THE Wee County could declare a “climate emergency” this week with a forum to be established for people and organisations to make representations.

Council leader Ellen Forson is set to table a motion at a virtual meeting of elected members on Thursday, August 19.

She will be seeking agreement that “climate change is one of the most serious challenges facing communities here in Clackmannanshire and across the world”.

It follows the publication of a landmark UN scientific report last week, which confirmed changes in the Earth's climate are taking place in every region and across the whole climate system.

The report by the Intergovernmental Panel on Climate Change (IPCC) sounded “code red for humanity” according to UN secretary-general António Guterres and confirmed that human activities are "unequivocally" to blame.

The document projects that unless there are immediate, rapid and large-scale reduction in greenhouse gas emissions, limiting the global warming of the planet to 1.5 degrees C will be beyond reach.

Climate change is not just about increasing temperatures as it is also impacting the water cycle, bringing more intense rainfall events and associated flooding, for example.

Cllr Forson's motion will seek agreement that “meaningful action at international, national and local level is required in order to safeguard our planet for future generations” while there is a chance to rebuild a “greener, fairer and more equal society” as the county emerges from the pandemic.

The paper to be tabled also acknowledges the challenges faced by small councils in taking meaningful and sustainable action – however, work is already underway to deliver some of the changes needed.

As part of the Clacks and Stirling City Deal, plans are in motion to establish Scotland’s International Environment Centre in Alloa for scientists to help tackle climate change across the globe.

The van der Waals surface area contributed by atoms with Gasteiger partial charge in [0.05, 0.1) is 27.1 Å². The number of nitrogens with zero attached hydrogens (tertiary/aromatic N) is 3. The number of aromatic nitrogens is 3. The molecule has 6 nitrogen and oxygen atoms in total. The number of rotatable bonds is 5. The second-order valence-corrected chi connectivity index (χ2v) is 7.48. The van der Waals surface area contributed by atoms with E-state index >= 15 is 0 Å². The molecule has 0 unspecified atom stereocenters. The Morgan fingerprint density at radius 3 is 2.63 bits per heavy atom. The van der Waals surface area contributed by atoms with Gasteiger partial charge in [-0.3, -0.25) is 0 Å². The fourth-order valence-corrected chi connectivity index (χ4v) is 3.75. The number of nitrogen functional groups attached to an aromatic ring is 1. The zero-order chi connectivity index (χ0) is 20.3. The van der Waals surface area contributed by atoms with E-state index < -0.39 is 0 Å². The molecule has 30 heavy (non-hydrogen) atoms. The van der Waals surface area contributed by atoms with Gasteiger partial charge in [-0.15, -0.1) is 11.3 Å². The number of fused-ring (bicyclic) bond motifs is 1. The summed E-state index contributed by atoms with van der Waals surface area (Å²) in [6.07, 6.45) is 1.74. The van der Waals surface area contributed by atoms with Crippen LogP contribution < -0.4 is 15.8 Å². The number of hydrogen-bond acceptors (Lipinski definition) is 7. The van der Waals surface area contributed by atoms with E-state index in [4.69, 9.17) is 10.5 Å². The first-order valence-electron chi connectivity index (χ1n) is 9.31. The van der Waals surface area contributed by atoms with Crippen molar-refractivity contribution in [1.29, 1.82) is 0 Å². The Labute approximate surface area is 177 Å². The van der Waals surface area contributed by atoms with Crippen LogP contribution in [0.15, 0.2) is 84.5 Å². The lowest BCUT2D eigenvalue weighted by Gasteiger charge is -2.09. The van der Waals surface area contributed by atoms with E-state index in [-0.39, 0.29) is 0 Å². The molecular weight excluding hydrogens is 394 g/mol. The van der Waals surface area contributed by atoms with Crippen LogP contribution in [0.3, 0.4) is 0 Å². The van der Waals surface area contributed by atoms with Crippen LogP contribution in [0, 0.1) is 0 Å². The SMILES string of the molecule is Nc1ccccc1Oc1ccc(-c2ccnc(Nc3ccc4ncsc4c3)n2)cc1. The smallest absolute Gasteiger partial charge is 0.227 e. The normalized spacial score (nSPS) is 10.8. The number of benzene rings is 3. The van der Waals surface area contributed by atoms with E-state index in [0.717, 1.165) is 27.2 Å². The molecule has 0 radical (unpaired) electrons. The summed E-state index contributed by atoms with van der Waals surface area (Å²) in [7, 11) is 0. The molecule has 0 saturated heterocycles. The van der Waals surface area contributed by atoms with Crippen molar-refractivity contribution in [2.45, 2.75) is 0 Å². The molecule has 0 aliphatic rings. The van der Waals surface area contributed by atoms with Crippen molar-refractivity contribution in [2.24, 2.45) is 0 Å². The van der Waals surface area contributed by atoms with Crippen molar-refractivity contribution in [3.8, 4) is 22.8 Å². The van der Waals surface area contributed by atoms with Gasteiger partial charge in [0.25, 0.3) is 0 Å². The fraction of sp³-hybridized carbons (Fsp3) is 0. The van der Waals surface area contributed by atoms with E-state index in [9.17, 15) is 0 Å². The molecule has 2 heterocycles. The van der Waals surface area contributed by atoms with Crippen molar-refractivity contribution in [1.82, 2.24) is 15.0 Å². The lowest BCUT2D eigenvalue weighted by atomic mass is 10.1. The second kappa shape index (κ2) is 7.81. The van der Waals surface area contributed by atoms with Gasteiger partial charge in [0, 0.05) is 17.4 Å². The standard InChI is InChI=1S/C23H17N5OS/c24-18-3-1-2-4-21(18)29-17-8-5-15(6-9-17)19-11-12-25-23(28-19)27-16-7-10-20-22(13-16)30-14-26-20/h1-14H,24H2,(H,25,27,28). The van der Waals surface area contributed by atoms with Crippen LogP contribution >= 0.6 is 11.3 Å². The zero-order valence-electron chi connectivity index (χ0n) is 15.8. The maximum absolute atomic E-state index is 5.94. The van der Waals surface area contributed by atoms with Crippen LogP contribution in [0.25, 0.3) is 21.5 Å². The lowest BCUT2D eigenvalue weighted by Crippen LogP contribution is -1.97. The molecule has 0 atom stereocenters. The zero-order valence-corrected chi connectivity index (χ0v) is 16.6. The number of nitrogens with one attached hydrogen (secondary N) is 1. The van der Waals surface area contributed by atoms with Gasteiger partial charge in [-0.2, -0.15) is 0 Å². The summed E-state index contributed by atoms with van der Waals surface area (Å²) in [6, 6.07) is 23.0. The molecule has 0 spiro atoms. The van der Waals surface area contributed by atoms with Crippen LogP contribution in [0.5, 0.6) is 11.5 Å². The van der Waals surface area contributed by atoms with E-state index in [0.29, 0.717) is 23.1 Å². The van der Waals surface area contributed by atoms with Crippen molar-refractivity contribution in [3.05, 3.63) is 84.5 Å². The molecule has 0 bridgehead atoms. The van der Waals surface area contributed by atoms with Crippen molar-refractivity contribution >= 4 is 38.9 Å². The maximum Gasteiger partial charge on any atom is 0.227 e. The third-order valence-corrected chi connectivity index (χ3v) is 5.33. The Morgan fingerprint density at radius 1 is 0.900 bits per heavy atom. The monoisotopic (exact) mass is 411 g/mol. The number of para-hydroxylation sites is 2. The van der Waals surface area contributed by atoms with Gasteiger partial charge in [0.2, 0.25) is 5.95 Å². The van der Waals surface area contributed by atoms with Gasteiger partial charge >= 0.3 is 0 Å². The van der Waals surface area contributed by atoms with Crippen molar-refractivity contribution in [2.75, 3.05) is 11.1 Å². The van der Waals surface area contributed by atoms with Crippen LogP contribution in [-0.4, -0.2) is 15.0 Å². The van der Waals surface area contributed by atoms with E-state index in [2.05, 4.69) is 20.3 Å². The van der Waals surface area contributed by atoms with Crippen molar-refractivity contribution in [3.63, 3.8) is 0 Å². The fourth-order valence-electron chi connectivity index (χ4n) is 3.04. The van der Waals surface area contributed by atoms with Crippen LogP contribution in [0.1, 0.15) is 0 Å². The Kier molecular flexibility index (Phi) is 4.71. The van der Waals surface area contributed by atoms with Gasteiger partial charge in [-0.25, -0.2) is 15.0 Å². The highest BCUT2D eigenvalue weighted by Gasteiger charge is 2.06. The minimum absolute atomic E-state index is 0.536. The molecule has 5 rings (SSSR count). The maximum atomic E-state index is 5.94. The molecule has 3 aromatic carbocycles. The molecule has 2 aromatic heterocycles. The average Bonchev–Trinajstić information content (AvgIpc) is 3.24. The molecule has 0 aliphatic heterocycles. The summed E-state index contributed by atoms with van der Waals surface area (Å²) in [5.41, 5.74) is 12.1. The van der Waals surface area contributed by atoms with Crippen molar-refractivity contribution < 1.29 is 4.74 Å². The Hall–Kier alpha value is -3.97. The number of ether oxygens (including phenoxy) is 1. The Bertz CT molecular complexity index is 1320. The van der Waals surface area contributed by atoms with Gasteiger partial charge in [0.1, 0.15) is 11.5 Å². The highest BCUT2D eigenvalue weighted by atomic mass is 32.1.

Also previously reported by the Advertiser, a regional scale “living laboratory” across the Wee County and beyond in the Forth Valley Environmental Resilience Array is to be fast-tracked to enhance environmental management.

Another project part of the City Deal is a Regional Energy Masterplan (REM), work on which began last year.

It calls for large-scale and small energy projects and activities to ensure residents and businesses have access to resilient, secure and affordable energy supplies while reducing carbon emissions over the next 25 years.

In declaring a “climate emergency”, the council leader is seeking to ensure residents – especially young people, businesses and the third sector can make representations by establishing the Community Climate Change Forum.

If the motion is carried, the council will also write to the cabinet secretary to affirm the Wee County's commitment to achieve net zero carbon emissions by 2045.

A meeting to discuss how the Scottish Government can support the above ambition is also to be requested.